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I have a VM which has an attached raided device with fstab entry:

/dev/md127 /mnt/blah ext4 nofail 0 2

The raided disks are corrupted and during startup the unit entered emergency/maintence mode, which means only the local host user could exit this mode and start it up normally. During normal startup the following occurred in syslog:

systemd-fsck[1272]: /dev/md127 contains a file system with errors, check forced.
systemd-fsck[1272]: /dev/md127: Inodes that were part of a corrupted orphan linked list found.
systemd-fsck[1272]: /dev/md127: UNEXPECTED INCONSISTENCY; RUN fsck MANUALLY.
systemd-fsck[1272]: #011(i.e., without -a or -p options)
systemd-fsck[1272]: fsck failed with exit status 4.
systemd-fsck[1272]: Running request emergency.target/start/replace
systemd[1]: systemd-fsck@dev-md127.service: Main process exited, code=exited, status=1/FAILURE
systemd[1]: systemd-fsck@dev-md127.service: Failed with result 'exit-code'.
systemd[1]: Failed to start File System Check on /dev/md127.
systemd[1]: Dependency failed for /mnt/blah.
systemd[1]: Dependency failed for Provisioner client daemon.

My guess is that the OS goes to emergency/maintenance mode because of the corrupt raided disks:

systemctl --state=failed
  UNIT                           LOAD   ACTIVE SUB    DESCRIPTION                                            
● systemd-fsck@dev-md127.service loaded failed failed File System Check on /dev/md127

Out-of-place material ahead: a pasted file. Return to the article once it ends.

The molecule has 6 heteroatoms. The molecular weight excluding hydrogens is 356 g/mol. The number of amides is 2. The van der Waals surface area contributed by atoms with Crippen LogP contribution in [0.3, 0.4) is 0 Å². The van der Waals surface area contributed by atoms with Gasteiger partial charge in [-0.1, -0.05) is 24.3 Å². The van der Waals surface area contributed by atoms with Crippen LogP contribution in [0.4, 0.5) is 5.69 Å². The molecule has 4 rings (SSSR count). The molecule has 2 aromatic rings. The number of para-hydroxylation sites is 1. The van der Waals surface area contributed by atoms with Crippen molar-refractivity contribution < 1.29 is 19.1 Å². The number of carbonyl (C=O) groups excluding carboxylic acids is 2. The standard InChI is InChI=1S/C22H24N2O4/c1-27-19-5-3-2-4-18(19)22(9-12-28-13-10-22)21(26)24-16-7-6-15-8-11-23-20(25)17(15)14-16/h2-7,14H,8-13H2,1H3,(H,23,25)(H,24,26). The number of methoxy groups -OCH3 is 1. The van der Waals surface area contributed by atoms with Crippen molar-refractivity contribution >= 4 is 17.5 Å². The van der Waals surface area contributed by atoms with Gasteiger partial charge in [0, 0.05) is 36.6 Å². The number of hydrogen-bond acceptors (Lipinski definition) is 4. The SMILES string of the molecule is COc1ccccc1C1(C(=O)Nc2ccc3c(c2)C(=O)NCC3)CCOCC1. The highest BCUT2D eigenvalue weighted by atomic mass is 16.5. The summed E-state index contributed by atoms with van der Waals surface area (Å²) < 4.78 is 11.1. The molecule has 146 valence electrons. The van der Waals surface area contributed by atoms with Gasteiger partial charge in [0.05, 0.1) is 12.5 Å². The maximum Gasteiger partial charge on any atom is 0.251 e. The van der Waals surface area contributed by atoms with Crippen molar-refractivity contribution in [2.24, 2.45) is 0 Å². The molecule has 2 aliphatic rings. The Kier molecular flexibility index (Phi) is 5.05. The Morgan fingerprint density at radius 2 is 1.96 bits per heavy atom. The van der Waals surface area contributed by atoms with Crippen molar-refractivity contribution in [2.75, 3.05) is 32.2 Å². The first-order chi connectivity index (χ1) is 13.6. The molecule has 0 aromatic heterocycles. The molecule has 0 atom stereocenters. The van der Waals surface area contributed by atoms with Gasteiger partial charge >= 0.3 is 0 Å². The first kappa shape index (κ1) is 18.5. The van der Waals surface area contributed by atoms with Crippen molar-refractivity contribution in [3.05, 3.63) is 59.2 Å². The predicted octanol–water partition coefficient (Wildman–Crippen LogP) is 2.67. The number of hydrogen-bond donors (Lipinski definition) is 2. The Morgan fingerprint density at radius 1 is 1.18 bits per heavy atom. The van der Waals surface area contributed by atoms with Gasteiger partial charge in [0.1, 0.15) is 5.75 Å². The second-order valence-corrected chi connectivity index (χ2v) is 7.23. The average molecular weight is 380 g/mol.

What i want is for the VM to startup regardless of whether the raided drives are corrupt/unmountable, so it shouldn't go to emergency/maintenance mode. I followed these posts to attempt at disabling emergency/maintenance mode:

I had to first create the directory local-fs.target.d in /etc/systemd/system/, which felt wrong. I then created a nofail.conf in /etc/systemd/system/local-fs.target.d/nofail.conf containing:

[Unit]
OnFailure=

After loading that drop file, I was able to confirm that the drop file was found by local-fs.target:

sudo systemctl status local-fs.target 
● local-fs.target - Local File Systems
   Loaded: loaded (/lib/systemd/system/local-fs.target; static; vendor preset: enabled)
  Drop-In: /etc/systemd/system/local-fs.target.d
           └─nofail.conf
   Active: active since Tue 2019-01-08 12:36:41 UTC; 3h 55min ago
     Docs: man:systemd.special(7)

BUT, after rebooting, the VM still ended up in emergency/maintenance mode. Have i missed something? Does the nofail.conf solution not work with raided disks?


EDIT: I was able to get a print out of the logs when the system booted to emergency mode (sorry it's a screenshot since i don't have access to the host and had to ask the owner for it):

enter image description here

Here's the output from systemctl for systemd-fsck@dev-md127:

 sudo systemctl status --no-pager --full systemd-fsck@dev-md127
 ● systemd-fsck@dev-md127.service - File System Check on /dev/md127
    Loaded: loaded (/lib/systemd/system/systemd-fsck@.service; static; vendor preset: enabled)
    Active: failed (Result: exit-code) since Thu 2019-01-10 12:05:44 UTC; 2h 57min ago
      Docs: man:systemd-fsck@.service(8)